Airbus Chief Bregier to Empower Local Sites in Company Overhaul

Airbus SAS Chief Executive Office Fabrice Bregier said he wants to hand more power to local sites, in the biggest overhaul since the aircraft maker emerged from the crisis of the delayed A380 superjumbo five years ago.

Middle management will gain more authority to make some investment decisions without requiring approval from headquarters, Bregier told journalists yesterday in Berlin. The overhaul will take effect at the start of next year, under the supervision of Chief Operating Officer Guenter Butschek.

“Now is the time to give a little bit more power to local teams in our countries, in our programs, in our plants,” Bregier said in a meeting on the eve of the Berlin air show. “We need to take decisions faster. This is a weakness of Airbus. It takes much too long to make decisions, I want to speed it up and simplify it.”

The plan marks the first indication of how Bregier plans to run the world’s largest maker of commercial aircraft after taking over in June. Bregier said he is moving on from an effort half a decade ago to integrate the pan-European company more and centralize decisions in the wake of years-long delays on the A380 double-decker, as he now seeks to make Airbus more nimble in order to respond more rapidly.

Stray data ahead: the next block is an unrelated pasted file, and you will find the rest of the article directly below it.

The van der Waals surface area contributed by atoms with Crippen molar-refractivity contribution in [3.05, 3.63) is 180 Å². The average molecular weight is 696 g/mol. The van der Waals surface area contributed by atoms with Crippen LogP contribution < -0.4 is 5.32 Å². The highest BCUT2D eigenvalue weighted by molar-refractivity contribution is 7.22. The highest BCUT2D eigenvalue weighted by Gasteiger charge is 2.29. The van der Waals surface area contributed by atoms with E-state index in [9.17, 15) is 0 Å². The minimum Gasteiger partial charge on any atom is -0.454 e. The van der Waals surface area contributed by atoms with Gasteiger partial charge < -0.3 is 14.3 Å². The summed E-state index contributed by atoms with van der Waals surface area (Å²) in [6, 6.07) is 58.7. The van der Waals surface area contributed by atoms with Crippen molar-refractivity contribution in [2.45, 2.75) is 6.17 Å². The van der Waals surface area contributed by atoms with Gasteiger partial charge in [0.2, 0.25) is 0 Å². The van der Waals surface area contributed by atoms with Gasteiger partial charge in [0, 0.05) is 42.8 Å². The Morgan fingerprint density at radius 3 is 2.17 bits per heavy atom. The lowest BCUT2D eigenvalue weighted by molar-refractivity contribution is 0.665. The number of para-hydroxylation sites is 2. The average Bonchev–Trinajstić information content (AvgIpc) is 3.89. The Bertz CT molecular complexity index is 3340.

Photographer: Xabier Mikel Laburu/Bloomberg

Fabrice Bregier, chief operating officer of Airbus. Close

Fabrice Bregier, chief operating officer of Airbus.

Photographer: Xabier Mikel Laburu/Bloomberg

Fabrice Bregier, chief operating officer of Airbus.

The proposed changes come as Airbus parent European Aeronautic, Defence & Space Co. undergoes organizational changes of its own. EADS, run by former Airbus CEO Tom Enders, added more Airbus managers to its executive committee this month and switched senior management at the Cassidian defense unit.

Airbus is EADS’s most prominent subsidiary and the one that brings in the largest share of revenue. The company is working through a backlog of more than 4,000 aircraft that give it years of continuous work. Bregier said the company won’t shift to a production rate of 44 classic single-aisle jets as moving up to 42 at the end of the year is already a challenge.

To contact the reporters on this story: Andrea Rothman in Toulouse at; Robert Wall in London at

To contact the editor responsible for this story: Benedikt Kammel at

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